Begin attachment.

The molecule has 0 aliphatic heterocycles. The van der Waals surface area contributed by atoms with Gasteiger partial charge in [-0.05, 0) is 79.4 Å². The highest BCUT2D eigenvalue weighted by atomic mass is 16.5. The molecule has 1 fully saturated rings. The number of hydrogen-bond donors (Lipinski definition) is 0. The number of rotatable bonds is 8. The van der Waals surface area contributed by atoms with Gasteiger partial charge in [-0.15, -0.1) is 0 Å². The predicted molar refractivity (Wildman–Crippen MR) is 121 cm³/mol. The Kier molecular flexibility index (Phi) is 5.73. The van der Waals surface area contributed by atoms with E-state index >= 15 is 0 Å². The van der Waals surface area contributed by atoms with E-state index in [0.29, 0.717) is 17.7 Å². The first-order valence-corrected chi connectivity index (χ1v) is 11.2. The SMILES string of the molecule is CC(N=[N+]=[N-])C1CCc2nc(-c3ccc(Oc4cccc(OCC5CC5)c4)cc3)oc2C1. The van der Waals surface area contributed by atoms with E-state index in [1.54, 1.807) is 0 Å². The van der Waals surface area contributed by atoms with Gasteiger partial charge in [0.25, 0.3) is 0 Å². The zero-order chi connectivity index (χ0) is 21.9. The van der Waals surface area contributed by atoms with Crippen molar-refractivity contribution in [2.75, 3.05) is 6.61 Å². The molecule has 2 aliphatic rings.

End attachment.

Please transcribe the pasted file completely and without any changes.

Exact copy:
The molecule has 0 aliphatic heterocycles. The van der Waals surface area contributed by atoms with Gasteiger partial charge in [-0.05, 0) is 79.4 Å². The highest BCUT2D eigenvalue weighted by atomic mass is 16.5. The molecule has 1 fully saturated rings. The number of hydrogen-bond donors (Lipinski definition) is 0. The number of rotatable bonds is 8. The van der Waals surface area contributed by atoms with Gasteiger partial charge in [-0.15, -0.1) is 0 Å². The predicted molar refractivity (Wildman–Crippen MR) is 121 cm³/mol. The Kier molecular flexibility index (Phi) is 5.73. The van der Waals surface area contributed by atoms with E-state index >= 15 is 0 Å². The van der Waals surface area contributed by atoms with E-state index in [0.29, 0.717) is 17.7 Å². The first-order valence-corrected chi connectivity index (χ1v) is 11.2. The SMILES string of the molecule is CC(N=[N+]=[N-])C1CCc2nc(-c3ccc(Oc4cccc(OCC5CC5)c4)cc3)oc2C1. The van der Waals surface area contributed by atoms with E-state index in [1.54, 1.807) is 0 Å². The van der Waals surface area contributed by atoms with Gasteiger partial charge in [0.25, 0.3) is 0 Å². The zero-order chi connectivity index (χ0) is 21.9. The van der Waals surface area contributed by atoms with Crippen molar-refractivity contribution in [2.75, 3.05) is 6.61 Å². The molecule has 2 aliphatic rings.